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GO Zone Legislation Boosts Development
Newsletter - Real Estate & Finance News
January 3, 2007

After Hurricane Katrina hit the Gulf Coast, Congress quickly passed a number of bills to promote recovery in the affected area, including the Gulf Opportunity Zone Act of 2005 (the “Act”). The Act offers significant tax benefits in the area designated as the Gulf Opportunity Zone (or GO Zone), which consists of the areas hardest hit by the hurricane. These federal tax benefits can provide huge incentives to developers of many different types of projects within the GO Zone, which includes the 31 southern most parishes in Louisiana, 49 counties in Mississippi counties, and 11 counties in Alabama. The tax benefits available to businesses include 50% bonus first-year depreciation, partial expensing of demolition and cleanup costs, a 5-year-NOL carryback and additional new market tax credits.

Bonus 50% first-year depreciation allowance. The Act provides a 50% bonus first-year depreciation allowance to help businesses rebuild in the GO Zone. Businesses get the bonus write-off for the cost of most new property investments made in the GO Zone, including commercial and residential real estate, machinery, and equipment. Further, all depreciation deductions (including bonus depreciation) for property qualifying for the bonus first-year writeoff are exempt from alternative minimum tax calculations. The 50% bonus depreciation allowance generally applies to depreciable property used in an active trade or business that is placed in service before Jan. 1, 2008 (before Jan. 1, 2009 for real property).

Technical requirements of the bonus depreciation provisions require careful planning. For example, the IRS has stated that property leased on a triple net basis does not qualify for bonus depreciation, and therefore front-end planning must occur to work within those confines. Also, where a development or project is owned in a pass-through entity such as an LLC, the entity owners must consider the application of the passive loss rules if they intend to use any tax losses to offset income from other sources.

Partial expensing for demolition and cleanup costs. Normally, no deduction is allowed to the owner or lessee of a building for any loss on demolition of the building, or for any of the demolition expenses. The loss or expenses must be capitalized and added to the basis of the land. However, under the Act, 50% of otherwise capitalized costs of demolition and site cleanup are immediately deductible by businesses in the GO Zone, effective for amounts paid or incurred after Aug. 27, 2005 through 2007.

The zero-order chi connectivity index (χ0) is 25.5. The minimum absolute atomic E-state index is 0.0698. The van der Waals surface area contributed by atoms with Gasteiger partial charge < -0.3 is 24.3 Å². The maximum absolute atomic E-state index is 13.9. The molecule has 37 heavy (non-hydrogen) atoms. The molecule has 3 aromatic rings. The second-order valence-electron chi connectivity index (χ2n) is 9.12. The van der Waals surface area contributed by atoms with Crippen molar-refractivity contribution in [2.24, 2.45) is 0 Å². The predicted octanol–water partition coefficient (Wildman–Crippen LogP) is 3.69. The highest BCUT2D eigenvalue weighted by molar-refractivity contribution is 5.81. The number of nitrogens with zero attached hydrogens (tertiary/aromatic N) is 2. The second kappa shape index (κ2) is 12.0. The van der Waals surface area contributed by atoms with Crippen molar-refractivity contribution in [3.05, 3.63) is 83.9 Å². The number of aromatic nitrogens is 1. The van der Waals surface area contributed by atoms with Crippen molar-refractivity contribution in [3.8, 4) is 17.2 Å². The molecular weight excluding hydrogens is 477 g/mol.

Net operating loss carryback for qualified GO Zone loss. The Act extends the net operating loss carryback period from 2 to 5 years for certain net operating losses attributable to business activity in the GO Zone, including losses generated by bonus depreciation deductions. This often allows a taxpayer to receive a refund for prior taxes paid once a project is put in service.

New markets tax credit. The new markets tax credit (NMTC) program promotes investment in low-income communities lacking access to capital. Investments are made by qualified community development entities (CDEs) through debt or equity offered to businesses developing projects in certain qualifying census tracts. The Act allows an additional $300 million in 2005 and 2006 and an additional $400 million in 2007 for NMTC authority for CDEs operating in the GO Zone. This program can provide an alternative financing source with a below market interest rate, and currently several CDEs are trying to locate projects in the GO Zone in which to invest.

This new legislation is designed to assist in rebuilding the areas affected by last year’s storms and offers tremendous potential benefits to developers and anyone interested in building or redeveloping a retail, industrial, or multi-family residential project within this area. With careful planning, GO Zone benefits can greatly improve the profitability of a wide variety of projects and provide substantial benefits to developers, lenders and residents of the area affected by these storms. Baker, Donelson’s attorneys assisted in the drafting of this legislation and are familiar with all aspects of the Act.

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